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Pokimane is leaving Twitch exclusivity behind

‘The end of an era’

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Imane “pokimane” Anys attends the 2023 Green Carpet Fashion Awards at NeueHouse Hollywood on March 09, 2023 in Hollywood, California. (GETTY) Photo: Axelle/Bauer-Griffin/FilmMagic
Nicole Carpenter is a senior reporter specializing in investigative features about labor issues in the game industry, as well as the business and culture of games.

Imane “Pokimane” Anys is leaving Twitch exclusivity in a move she’s called “the end of an era.” Anys teased the move in a post on X Tuesday: “Twitch has been my home for a decade..,” she wrote, “but it’s time to say thank you for all the memories and love during my League, Fortnite, & Among Us days.” The message immediately spread on social media as people started to ask: But where is she going?

Anys is not resigning her Twitch contract, meaning she’s free to stream wherever and whenever she wants. On her podcast, don’t tell anyone with pokimane, she went over the details of exclusivity contracts that mandate how much and where a broadcaster will stream. “Although these contracts were made in a way that is great for peace of mind and feeling like you have a safety net as long as you stream a certain number of hours, they do put you in this headspace of prioritizing streaming versus how good the content actually is,” Anys said. It also takes away from effort into other platforms, she said.

Anys will stream on Instagram, YouTube, TikTok, and yes, maybe Twitch sometimes, she said. But she’ll keep doing YouTube videos, too, and making TikToks. “I want to feel free to participate in whatever seems fun to me,” Anys said.

Twitch competitor Kick has nabbed some of Twitch’s most high profile stars, like Félix “xQc” Lengyel and Kaitlyn “Amouranth” Siragusa. But Anys had previously called the streaming platform “cringe,” saying she wouldn’t “compromise [her] morals and ethics” for the sort of money Kick is offering. (Lengyel was reportedly offered a $100 million deal to move to Kick.) On the YouTube side, the Google-owned platform has signed streamers like Rachell “Valkyrae” Hofstetter, Lily “LilyPichu” Ki, and Ludwig “Ludwig” Ahgren in major deals.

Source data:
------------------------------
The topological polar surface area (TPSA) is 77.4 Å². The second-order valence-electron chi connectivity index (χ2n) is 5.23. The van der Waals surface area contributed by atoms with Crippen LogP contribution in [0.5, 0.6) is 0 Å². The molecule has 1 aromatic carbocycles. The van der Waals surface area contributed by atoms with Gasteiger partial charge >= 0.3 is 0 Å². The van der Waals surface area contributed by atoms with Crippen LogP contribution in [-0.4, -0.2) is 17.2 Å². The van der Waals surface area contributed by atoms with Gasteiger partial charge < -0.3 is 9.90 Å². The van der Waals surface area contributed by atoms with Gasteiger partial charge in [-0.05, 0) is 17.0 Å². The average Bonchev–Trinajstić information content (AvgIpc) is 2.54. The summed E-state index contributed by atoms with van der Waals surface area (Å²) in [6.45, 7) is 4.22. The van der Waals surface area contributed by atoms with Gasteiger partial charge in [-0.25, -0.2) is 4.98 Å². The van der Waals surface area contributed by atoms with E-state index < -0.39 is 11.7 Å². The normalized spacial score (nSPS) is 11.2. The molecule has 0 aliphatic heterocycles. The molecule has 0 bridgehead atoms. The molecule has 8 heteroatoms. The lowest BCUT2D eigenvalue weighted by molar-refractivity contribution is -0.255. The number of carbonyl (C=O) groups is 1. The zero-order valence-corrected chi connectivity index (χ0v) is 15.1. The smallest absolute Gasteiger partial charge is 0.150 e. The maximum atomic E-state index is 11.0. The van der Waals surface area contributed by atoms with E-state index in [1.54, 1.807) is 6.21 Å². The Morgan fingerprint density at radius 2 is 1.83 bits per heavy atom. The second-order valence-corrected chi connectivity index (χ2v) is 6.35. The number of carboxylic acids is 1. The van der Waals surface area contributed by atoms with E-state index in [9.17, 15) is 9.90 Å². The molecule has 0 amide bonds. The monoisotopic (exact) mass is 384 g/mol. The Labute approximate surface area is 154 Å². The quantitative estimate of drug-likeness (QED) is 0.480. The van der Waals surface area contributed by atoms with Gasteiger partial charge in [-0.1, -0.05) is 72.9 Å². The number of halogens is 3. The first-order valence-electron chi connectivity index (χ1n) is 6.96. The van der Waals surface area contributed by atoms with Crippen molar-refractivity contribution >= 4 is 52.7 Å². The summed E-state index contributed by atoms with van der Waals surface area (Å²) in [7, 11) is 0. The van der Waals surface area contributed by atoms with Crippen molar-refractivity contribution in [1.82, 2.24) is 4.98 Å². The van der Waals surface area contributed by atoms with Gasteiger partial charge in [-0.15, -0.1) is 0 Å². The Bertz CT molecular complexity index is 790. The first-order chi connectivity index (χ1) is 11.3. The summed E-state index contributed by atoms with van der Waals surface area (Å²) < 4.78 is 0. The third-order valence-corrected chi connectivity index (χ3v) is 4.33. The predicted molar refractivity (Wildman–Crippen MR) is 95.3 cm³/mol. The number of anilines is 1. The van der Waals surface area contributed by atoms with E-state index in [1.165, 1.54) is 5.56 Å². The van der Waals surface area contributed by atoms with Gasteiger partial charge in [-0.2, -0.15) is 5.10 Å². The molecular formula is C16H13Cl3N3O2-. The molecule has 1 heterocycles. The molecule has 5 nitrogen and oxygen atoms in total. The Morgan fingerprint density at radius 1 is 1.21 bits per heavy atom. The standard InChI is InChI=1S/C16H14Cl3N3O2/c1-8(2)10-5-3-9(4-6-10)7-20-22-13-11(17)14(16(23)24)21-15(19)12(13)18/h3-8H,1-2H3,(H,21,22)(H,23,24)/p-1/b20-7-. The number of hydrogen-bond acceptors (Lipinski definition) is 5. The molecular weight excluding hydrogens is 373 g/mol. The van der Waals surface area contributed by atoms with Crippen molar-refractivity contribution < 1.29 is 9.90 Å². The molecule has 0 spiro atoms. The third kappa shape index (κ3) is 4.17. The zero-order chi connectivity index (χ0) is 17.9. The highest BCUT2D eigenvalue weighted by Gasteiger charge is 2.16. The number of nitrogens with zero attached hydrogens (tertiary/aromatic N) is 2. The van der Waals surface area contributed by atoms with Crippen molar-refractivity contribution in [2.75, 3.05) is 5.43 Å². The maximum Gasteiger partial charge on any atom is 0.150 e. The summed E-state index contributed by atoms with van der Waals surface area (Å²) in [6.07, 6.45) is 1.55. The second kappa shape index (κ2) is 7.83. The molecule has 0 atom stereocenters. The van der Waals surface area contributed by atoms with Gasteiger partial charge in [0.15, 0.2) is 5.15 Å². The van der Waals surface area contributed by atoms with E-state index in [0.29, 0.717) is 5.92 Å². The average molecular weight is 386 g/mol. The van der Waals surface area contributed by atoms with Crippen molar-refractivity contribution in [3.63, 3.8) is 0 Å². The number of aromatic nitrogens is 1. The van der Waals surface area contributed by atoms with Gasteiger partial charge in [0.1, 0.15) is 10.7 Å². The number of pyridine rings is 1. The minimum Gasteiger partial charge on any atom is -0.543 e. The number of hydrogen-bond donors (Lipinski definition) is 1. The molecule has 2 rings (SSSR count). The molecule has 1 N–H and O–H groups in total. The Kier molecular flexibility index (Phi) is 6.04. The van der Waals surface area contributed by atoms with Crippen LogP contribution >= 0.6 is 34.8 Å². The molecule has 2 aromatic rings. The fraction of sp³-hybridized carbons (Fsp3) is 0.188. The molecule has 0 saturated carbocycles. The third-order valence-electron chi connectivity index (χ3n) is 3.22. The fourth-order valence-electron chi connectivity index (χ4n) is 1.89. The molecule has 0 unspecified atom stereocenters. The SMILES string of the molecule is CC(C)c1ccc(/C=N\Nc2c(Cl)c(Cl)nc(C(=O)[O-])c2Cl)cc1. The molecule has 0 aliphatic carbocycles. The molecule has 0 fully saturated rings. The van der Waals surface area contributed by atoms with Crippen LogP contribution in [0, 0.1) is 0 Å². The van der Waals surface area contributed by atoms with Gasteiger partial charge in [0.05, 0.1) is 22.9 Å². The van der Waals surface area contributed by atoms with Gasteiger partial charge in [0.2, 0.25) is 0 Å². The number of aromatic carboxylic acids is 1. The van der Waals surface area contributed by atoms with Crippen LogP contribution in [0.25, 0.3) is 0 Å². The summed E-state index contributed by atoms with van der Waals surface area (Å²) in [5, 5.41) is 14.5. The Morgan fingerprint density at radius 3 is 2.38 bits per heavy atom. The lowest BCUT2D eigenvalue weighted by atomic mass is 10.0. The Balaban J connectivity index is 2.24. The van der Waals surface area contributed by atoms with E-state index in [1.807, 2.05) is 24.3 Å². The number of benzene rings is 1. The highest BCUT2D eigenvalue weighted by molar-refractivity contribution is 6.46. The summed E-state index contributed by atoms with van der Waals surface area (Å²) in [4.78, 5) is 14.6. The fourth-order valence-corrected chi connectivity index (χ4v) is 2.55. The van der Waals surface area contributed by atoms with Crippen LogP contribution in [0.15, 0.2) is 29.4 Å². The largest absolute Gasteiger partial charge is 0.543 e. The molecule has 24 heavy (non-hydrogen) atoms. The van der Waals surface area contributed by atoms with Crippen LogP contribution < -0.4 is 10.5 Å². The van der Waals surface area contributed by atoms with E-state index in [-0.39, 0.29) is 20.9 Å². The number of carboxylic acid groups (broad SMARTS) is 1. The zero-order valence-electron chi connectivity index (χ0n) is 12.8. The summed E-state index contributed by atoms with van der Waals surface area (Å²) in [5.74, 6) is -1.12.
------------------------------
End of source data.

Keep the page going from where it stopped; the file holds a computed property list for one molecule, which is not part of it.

Anys has spent the past few years moving away from livestreaming video games on Twitch, but she hasn’t retired from that completely. Instead, she broadened the sorts of content she makes, opting for more “lifestyle” content. On YouTube, Anys posts video blog-type content while occasionally streaming on Twitch and posting short form videos to TikTok. She’s recently expanded into snacks with her Myna line of cookies, too.

Twitch is where Anys started her career in 2013 streaming games like League of Legends. She amassed 9.3 million followers while streaming on the platform. In 2020, Anys famously went live on Twitch with U.S. House Rep. Alexandria Ocasio-Cortez (D-N.Y.) to play Among Us and talk about voting — one of the most-viewed streams of all time. Anys is also known for cofounding OfflineTV in 2017 with William “Scarra” Li and Chris Chan; the successful content house was a space for the group (and several other members) to live, work, and create content together. Since that push away from Twitch, Anys is seemingly bigger than ever.

The good news for Twitch is that Anys can still technically stream on Twitch — new simulcast rules announced last year means streamers can broadcast simultaneously on multiple platforms. Of course, there’s still rules to follow: Twitch doesn’t want streamers using the simulcast rules to direct traffic to other platforms. Twitch CEO Dan Clancy spoke about the streaming service’s business after massive layoffs in early January, and reiterated that Twitch isn’t profitable. It hasn’t been able to keep up with the big deals made by competitor platforms — and said Twitch is no longer offering huge deals to big streamers. “The cost of retaining those streamers would have been far more than the revenue generated from them,” Clancy said. “That is something we’ve been very clear about. We don’t want to do that.”

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